And while Byrne is a supporter of higher ed on the endowment issue, he doesn’t shy away from calling out the failures of college leaders, or from supporting the Trump administration’s push to boost alternatives to four-year college degrees.
“I agree with [Education] Secretary [Betsy] DeVos,” he said. “We have overdone it with regard to our focus on four-year college education. Most people don’t want to spend four years in college. Most people want to spend only the time they have to spend in college to get whatever it takes for them to get a job that pays them good money.”
Most concerning to Byrne about what he sees as a potential overemphasis on a traditional college degree is the number of students who leave school with debt but no degree.
Federal data has shown student loan defaults have been concentrated in the community college sector — where Byrne served in Alabama — and among those who attended for-profit institutions. He said two-year-college students in particular face significant financial barriers beyond the cost of tuition, including transportation or childcare.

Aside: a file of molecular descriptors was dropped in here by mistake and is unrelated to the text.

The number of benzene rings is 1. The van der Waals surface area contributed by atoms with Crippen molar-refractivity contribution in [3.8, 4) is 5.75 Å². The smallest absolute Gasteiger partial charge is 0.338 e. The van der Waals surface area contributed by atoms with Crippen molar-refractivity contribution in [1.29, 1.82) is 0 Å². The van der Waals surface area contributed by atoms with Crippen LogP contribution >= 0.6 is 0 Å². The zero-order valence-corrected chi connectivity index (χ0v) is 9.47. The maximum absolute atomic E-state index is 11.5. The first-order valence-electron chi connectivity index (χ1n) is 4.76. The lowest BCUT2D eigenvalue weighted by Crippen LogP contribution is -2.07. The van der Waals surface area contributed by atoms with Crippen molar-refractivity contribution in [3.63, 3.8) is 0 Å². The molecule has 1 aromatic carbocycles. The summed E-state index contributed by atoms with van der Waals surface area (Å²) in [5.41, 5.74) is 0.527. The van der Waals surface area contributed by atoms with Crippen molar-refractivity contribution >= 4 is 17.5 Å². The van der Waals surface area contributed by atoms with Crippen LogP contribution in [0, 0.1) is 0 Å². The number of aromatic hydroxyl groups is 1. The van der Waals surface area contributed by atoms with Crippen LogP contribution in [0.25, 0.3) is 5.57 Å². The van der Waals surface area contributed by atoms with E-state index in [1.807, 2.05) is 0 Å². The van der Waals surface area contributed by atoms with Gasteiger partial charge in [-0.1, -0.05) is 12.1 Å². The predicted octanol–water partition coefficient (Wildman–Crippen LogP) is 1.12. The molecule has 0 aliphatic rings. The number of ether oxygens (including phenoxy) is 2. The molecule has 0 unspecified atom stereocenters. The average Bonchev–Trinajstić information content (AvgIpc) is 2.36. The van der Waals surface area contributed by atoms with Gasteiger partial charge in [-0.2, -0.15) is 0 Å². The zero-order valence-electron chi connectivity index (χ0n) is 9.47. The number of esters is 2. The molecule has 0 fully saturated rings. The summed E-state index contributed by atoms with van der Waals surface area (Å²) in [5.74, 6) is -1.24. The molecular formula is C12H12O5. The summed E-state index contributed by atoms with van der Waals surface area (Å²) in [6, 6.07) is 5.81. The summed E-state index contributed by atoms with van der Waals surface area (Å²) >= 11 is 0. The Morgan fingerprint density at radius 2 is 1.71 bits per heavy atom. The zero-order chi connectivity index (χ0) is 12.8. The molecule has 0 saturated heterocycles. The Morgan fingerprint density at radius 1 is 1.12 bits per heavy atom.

“We ought to be able to find ways to get that money to them so we don’t let the fact that a car broke down keep somebody from getting an education who needs it,” he said.
Byrne said he wished more grant aid could have been included for those students to address emergency financial barriers in the PROSPER Act, the proposal by House Republicans to update the Higher Education Act. He said those funds possibly could be more appropriate for a reauthorization of the Perkins Career and Technical Education law or the Workforce Innovation and Opportunity Act.
But Byrne said PROSPER took the right approach by applying the same accountability approach to all sectors of higher education. The federal government has a responsibility to provide some financial oversight of student loans, he said — for example, by requiring colleges to advise students before they take out new loans. And Byrne said students should be given as many opportunities to choose a particular type of higher ed program as possible.
“The genius of American higher education is its diversity,” he said. “That’s four-year colleges, two-year colleges, for-profit colleges, not-for-profit colleges, public colleges, religious institutions, secular institutions. It’s that rich diversity we have out there. When we focus too much on one part of that diversity to the exclusion of others, I think it really has been harmful for people.”